I believe that a COP of teachers and learners advocating video games for learning and teaching will give the educational community a voice in the development of educational games. It will allow the educational community to dialogue (and be taken seriously) with game developer communities, parents, and the media about the realities of video game use for teaching and learning. Again this interaction and that preceding it are beyond the scope of my project. I can only hope that future researchers and practitioners will explore this topic further.
Egenfeldt-Nielsen, S. (2005). Beyond edutainment. Exploring the educational potential of computer games. Doctoral dissertation, IT-University of Copenhagen. Retrieved March 8, 2010, from http://www.egenfeldt.eu/egenfeldt.pdf.
Entertainment Software Rating Board. (n.d.b). Game ratings & descriptor guide. Retrieved July 7, 2010, from http://www.esrb.org/ratings/ratings_guide.jsp.
Felicia, P. (2009). Digital games in schools: A handbook for teachers. Belgium: European Schoolnet. Retrieved July 1, 2010, from http://games.eun.org/upload/GIS_HANDBOOK_EN.PDF.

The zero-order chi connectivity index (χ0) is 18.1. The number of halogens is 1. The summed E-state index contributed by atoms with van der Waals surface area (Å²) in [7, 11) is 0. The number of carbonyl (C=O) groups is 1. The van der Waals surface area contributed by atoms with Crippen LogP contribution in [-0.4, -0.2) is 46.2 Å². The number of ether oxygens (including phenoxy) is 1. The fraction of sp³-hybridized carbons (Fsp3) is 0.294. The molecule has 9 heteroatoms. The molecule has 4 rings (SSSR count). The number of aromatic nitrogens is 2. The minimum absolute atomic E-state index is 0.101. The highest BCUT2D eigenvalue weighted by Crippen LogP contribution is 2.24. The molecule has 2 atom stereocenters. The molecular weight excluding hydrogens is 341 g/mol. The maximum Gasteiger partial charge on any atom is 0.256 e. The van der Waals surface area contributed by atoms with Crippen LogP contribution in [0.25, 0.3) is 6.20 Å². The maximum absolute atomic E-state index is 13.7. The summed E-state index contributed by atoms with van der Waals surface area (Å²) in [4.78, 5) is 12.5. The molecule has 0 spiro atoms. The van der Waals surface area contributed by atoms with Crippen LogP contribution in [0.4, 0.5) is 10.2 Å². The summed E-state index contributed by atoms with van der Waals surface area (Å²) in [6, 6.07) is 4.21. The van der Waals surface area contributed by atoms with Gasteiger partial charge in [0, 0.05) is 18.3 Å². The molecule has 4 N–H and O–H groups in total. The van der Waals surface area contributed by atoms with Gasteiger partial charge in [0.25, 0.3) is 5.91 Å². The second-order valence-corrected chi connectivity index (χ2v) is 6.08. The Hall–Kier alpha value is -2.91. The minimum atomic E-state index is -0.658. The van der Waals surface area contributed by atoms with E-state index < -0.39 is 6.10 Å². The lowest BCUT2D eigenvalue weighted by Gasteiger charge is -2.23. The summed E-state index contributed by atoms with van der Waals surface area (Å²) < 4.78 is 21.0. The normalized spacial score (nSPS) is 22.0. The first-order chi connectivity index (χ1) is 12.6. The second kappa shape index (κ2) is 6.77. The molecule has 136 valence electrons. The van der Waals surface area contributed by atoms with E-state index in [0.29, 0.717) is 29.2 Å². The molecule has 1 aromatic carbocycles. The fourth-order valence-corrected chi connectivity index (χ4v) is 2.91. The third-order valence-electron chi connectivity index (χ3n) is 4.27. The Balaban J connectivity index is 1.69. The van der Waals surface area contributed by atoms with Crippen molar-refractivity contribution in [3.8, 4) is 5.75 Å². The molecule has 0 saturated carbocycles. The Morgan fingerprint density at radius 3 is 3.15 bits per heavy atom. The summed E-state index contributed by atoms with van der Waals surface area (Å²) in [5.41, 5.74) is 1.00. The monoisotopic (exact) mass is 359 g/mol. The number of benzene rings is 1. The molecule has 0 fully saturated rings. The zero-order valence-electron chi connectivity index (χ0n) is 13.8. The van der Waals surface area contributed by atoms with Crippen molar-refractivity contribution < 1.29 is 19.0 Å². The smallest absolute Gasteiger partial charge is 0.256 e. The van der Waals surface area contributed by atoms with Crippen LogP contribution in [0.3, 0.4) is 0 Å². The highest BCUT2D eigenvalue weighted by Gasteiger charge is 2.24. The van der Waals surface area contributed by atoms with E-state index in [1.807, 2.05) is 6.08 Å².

Hanghøj, T. (2008). Playful knowledge: An explorative study of educational gaming. Unpublished doctoral dissertation, University of Southern Denmark. Retrieved March 13, 2010, from http://www.sdu.dk/~/media/Files/Information_til/Studerende_ved_SDU/Din_uddannelse/phd_hum/afhandlinger/2009/ThorkilHanghoej.ashx.
Siitonen, M. (2007). Social interaction in online multiplayer communities. Doctoral dissertation, University of Jyväskylä, Finland. Retrieved May 10, 2010, from https://jyx.jyu.fi/dspace/bitstream/handle/123456789/13444/9789513929312.pdf?sequence=1; Available at http://urn.fi/URN:ISBN:978-951-39-2931-2.
Steinkuehler, C.A. (2005). Cognition and learning in massively multiplayer online games: A critical approach. Unpublished doctoral dissertation, University of Wisconsin-Madison. Retrieved March 30, 2010, from http://website.education.wisc.edu/steinkuehler/thesis.html.
Wastiau, P., Kearney, C., & Van den Berghe, W. (2009, May). How are digital games used in schools? Complete results of the study. Belgium: European Schoolnet, EUN Partnership AISBL. Retrieved July 1, 2010, from http://games.eun.org/upload/gis-full_report_en.pdf.